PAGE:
Be Your Pet's Coach

Be A Good Coach!

Congratulations on pursuing a form of canine athletics.  Whatever your sport of choice, the bond created while learning, practicing, or competing in a canine athletic event is wonderful.  The physical and mental challenges you'll face in any structured activity will be truly rewarding. This blog is the beginning of a series on several different athletic options, including Agility, "Disc Dogging", Course Agility Trials, and more!  Stay tuned for specifics regarding each activity. 

Be prepared!  Here are a few items that you should bring along to any canine sporting event or practice:

  • Pet First Aid Kit
  • Drinking water and bowl
  • Appropriate leash/collar/harness for the activity AND travel
  • Weather-appropriate accommodations: You may need access to a building or your car for heat and air conditioning, or perhaps a crate in a shaded area is enough.  Either way, make sure you have a plan to keep your pup comfortable during periods of inactivity.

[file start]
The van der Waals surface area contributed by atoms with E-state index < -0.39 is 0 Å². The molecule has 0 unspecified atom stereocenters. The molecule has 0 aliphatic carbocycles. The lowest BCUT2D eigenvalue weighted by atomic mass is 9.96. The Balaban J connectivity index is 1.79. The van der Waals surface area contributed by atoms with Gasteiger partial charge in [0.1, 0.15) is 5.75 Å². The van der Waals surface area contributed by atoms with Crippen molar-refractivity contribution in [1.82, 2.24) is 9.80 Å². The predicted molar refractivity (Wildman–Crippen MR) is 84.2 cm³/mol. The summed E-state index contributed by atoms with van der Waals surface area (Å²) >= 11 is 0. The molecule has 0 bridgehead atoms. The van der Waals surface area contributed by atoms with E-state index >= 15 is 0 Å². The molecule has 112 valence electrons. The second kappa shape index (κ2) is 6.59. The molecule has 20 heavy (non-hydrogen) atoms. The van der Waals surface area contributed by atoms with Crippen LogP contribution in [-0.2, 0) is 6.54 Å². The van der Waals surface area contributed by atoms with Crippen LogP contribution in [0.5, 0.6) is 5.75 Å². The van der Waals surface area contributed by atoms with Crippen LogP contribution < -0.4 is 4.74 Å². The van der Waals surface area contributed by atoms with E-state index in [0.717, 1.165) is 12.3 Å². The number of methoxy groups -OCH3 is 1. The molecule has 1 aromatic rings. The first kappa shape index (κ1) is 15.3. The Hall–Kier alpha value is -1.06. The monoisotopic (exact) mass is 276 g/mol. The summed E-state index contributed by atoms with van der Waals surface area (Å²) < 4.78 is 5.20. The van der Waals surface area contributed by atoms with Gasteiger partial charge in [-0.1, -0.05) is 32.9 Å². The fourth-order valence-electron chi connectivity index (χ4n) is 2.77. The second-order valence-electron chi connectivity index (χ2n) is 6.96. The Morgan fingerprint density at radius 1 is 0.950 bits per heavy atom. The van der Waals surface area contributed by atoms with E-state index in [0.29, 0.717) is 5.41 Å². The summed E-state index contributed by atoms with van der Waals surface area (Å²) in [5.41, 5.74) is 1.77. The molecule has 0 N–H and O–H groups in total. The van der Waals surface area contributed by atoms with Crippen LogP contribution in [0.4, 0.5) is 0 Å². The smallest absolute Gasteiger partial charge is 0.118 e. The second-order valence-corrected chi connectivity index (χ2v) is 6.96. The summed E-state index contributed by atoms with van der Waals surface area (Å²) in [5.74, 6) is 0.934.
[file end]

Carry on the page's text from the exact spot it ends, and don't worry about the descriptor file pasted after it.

All good coaches keep an eye on their players' health.  Long and short-term health should be considered when deciding if your pooch is up for the activity.  Now let's get started!

Warm-up and Cool-down

Warm Up 1 from Pet Health Academy on Vimeo.

Don't let your dog's enthusiasm for participating keep you from doing a proper warm-up.  Start with a slow leashed walk and build gradually to full speed.  Watch the animal's stride (gait) and don't let them participate if they're limping or otherwise ill-prepared for the activity. The dog may have come from a stationary position in a car and go right back to that afterward, so a cool-down is important as well.  Allow them time to gradually decrease their level of exercise and do not stop abruptly.

Cool Down from Pet Health Academy on Vimeo.


A good break includes a "potty" break, access to clean drinking water, relief from cold or hot temperatures, as well as a decrease in mental stimulation.  A good example of a sufficient break is a slow walk through the shade in the grass with multiple opportunites to get a drink of water.  Gulping large amounts of water is not best.  You should see the heart rate and breathing rate normalize during the break and you should notice the animal begin to relax. 


Do not feed just before or just after a strenuous activity.  Plan meal times in advance so that the pup has had a chance to digest.  Otherwise, you are increasing the pet's risk for a condition known as bloat, which is deadly.

If it were up to Tuckie he would go all day long chasing his Frisbee but we have to be our pet's coaches and recognize when its time to take a break. 


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